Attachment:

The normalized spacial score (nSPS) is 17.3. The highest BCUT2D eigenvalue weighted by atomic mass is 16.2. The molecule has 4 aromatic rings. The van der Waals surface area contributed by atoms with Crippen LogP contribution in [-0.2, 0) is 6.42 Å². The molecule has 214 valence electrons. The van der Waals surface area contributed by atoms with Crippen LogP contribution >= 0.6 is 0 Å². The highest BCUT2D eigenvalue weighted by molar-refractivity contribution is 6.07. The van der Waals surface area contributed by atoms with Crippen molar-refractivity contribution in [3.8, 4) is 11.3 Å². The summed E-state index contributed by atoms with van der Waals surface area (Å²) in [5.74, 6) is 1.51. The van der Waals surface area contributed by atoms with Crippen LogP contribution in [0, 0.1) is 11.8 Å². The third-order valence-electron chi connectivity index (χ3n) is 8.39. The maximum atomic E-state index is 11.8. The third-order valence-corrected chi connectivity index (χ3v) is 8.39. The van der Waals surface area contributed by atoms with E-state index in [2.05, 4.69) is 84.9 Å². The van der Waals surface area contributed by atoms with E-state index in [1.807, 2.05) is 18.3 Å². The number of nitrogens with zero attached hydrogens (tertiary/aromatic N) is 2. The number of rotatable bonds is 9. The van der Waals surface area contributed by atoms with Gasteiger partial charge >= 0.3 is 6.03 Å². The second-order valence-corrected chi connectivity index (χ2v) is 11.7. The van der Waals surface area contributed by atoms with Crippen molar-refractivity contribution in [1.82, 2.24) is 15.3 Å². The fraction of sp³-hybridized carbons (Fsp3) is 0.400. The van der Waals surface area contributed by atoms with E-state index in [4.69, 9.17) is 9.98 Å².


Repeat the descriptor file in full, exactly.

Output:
The normalized spacial score (nSPS) is 17.3. The highest BCUT2D eigenvalue weighted by atomic mass is 16.2. The molecule has 4 aromatic rings. The van der Waals surface area contributed by atoms with Crippen LogP contribution in [-0.2, 0) is 6.42 Å². The molecule has 214 valence electrons. The van der Waals surface area contributed by atoms with Crippen LogP contribution >= 0.6 is 0 Å². The highest BCUT2D eigenvalue weighted by molar-refractivity contribution is 6.07. The van der Waals surface area contributed by atoms with Crippen molar-refractivity contribution in [3.8, 4) is 11.3 Å². The summed E-state index contributed by atoms with van der Waals surface area (Å²) in [5.74, 6) is 1.51. The van der Waals surface area contributed by atoms with Crippen LogP contribution in [0, 0.1) is 11.8 Å². The third-order valence-electron chi connectivity index (χ3n) is 8.39. The maximum atomic E-state index is 11.8. The third-order valence-corrected chi connectivity index (χ3v) is 8.39. The van der Waals surface area contributed by atoms with E-state index in [2.05, 4.69) is 84.9 Å². The van der Waals surface area contributed by atoms with E-state index in [1.807, 2.05) is 18.3 Å². The number of nitrogens with zero attached hydrogens (tertiary/aromatic N) is 2. The number of rotatable bonds is 9. The van der Waals surface area contributed by atoms with Gasteiger partial charge >= 0.3 is 6.03 Å². The second-order valence-corrected chi connectivity index (χ2v) is 11.7. The van der Waals surface area contributed by atoms with Crippen molar-refractivity contribution in [1.82, 2.24) is 15.3 Å². The fraction of sp³-hybridized carbons (Fsp3) is 0.400. The van der Waals surface area contributed by atoms with E-state index in [4.69, 9.17) is 9.98 Å².